“Both physicians and patients should take into account remaining life expectancy before adopting screening pathways,” a study author says.
About 16% of people age 65 years and older who, according to guidelines, should not be screened for prostate and breast cancer because of their limited life expectancy, may have received the screenings anyway, according to a research letter published online in JAMA Oncology (Jan. 21, 2016).
Also see: PCa agent detects 97% of lesions when paired with PET
Researchers from several institutions studied data from 149,514 U.S. adults who were 65 years of age or older and responded to the Behavioral Risk Factors Surveillance System survey in 2012. Among those, 76,419, or 51.1%, had a PSA test or mammography in the last year; 23,532 patients, or 30.8%, had a life expectancy of less than 10 years. Those figures correspond to an overall rate of non-recommended screening of 15.7%, according to a press release from JAMA Oncology.
Non-recommended PSA screening varied by state. Georgia had the highest rate, at an average 26.9%. Kansas followed at 23.3% and Missouri at 23.1%, according to lead study author Firas Abdollah, MD, of Henry Ford Hospital, Detroit, who worked on the study with Quoc-Dien Trinh, MD, and co-authors. Both Dr. Abdollah and Dr. Trinh are urologists.
Have you read: PCa castration study fuels surgery vs. GnRHA debate
“We know from the current study that the rates of non-recommended PSA screening vary by more than 200% between states (from 13.1% in Vermont to 26.9% in Georgia). Unfortunately, we don’t exactly know how many urologists are suggesting non-recommended PSA screening,” Dr. Abdollah said.
Next: How much are urologists responsible for findings?
Urologists, in general, may not be primarily responsible for these findings because most prostate cancer screening is performed by primary care physicians, according to Urology Times Editorial Council member Stacy Loeb, MD, MSc, of New York University School of Medicine, New York. Dr. Loeb, who was not involved with the research letter, cited a study published June 2014 in the Journal of Urology that suggests urologists perform only about 6% of PSA screenings in the U.S. That’s compared to 64.9% performed by internal medicine physicians and 23.7% performed by family physicians.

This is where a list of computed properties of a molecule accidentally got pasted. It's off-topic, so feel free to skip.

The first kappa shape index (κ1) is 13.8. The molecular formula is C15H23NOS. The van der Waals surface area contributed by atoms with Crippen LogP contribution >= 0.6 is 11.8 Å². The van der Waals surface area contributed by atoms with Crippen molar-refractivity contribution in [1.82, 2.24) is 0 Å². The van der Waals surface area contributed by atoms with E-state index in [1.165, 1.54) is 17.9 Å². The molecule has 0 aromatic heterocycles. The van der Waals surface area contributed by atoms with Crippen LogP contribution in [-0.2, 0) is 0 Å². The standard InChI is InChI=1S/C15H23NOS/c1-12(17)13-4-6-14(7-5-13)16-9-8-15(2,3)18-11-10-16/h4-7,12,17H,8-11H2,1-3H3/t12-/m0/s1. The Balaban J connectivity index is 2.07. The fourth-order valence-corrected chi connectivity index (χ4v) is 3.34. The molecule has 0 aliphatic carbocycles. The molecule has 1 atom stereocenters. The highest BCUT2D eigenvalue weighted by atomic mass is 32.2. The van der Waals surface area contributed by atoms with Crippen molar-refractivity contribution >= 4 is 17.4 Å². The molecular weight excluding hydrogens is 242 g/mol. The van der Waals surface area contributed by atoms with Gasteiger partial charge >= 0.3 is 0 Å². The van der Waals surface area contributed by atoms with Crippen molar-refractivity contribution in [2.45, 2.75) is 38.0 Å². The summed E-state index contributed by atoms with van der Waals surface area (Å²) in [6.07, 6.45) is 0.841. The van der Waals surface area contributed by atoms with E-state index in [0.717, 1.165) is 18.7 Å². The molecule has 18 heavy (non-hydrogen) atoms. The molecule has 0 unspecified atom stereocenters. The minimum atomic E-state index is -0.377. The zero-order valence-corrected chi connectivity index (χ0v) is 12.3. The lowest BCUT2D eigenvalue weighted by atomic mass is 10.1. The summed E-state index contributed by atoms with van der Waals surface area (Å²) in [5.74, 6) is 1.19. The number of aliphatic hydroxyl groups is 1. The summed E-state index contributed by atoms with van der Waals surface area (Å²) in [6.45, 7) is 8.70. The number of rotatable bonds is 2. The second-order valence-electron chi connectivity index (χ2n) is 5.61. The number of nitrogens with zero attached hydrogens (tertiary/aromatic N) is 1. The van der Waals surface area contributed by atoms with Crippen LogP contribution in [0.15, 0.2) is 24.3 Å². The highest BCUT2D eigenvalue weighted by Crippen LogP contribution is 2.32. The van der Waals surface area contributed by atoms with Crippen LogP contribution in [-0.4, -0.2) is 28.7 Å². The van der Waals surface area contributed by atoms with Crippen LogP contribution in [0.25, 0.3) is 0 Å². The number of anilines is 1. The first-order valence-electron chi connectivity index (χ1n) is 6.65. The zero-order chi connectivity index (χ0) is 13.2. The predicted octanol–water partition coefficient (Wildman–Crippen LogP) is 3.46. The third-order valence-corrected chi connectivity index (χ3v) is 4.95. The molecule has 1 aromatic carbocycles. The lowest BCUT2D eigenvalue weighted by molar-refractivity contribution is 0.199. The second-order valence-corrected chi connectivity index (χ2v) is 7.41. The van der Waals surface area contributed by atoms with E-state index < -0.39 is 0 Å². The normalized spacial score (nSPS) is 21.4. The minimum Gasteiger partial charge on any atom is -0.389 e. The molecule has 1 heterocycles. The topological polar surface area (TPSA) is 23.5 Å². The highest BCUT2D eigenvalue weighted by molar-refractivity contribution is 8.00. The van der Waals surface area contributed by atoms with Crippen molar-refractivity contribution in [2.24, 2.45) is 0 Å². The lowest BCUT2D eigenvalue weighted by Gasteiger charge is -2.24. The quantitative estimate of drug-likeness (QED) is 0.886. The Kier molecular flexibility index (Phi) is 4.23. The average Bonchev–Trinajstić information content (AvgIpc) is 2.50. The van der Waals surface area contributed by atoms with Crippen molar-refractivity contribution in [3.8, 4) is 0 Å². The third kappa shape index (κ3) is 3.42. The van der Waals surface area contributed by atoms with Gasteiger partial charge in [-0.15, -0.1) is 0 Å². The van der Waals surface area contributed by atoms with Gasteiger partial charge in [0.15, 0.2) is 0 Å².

Read: PCa tumor volume, grade on the rise post-USPSTF
In fact, a lot has changed since 2012, according to Dr. Loeb.
“We know that rates of PSA screening and prostate biopsy in this country have decreased since the [U.S. Preventive Services Task Force] issued a Grade D recommendation against screening in 2012,” Dr. Loeb said. “I expect that if this study were repeated today (in 2016), the rates of inappropriate testing would be lower. Certainly in the urological community, we have become much more selective about who we screen, who we biopsy, and who gets treated for prostate cancer.”
“PSA screening for prostate cancer is intended to detect prostate cancer at a stage where early treatment is likely to increase the chances of survival and reduce the need for secondary treatments down the line,” Dr. Abdollah said. “However, definitive treatment, either by radical prostatectomy or radiation therapy, has consequent morbidities (such as erectile dysfunction), which may adversely affect a patient’s quality of life.”
The decision to initiate or continue PSA screening should be contingent on two principles, according to Dr. Abdollah: a clear discussion of the risks and benefits associated with PSA screening, and shared decision making, taking into account the patient’s personal preferences. And PSA screening should generally be avoided in patients with limited remaining life expectancy of less than 10 years because, even if these men are diagnosed with prostate cancer, they are likely to outlive their disease and will not benefit from aggressive treatment.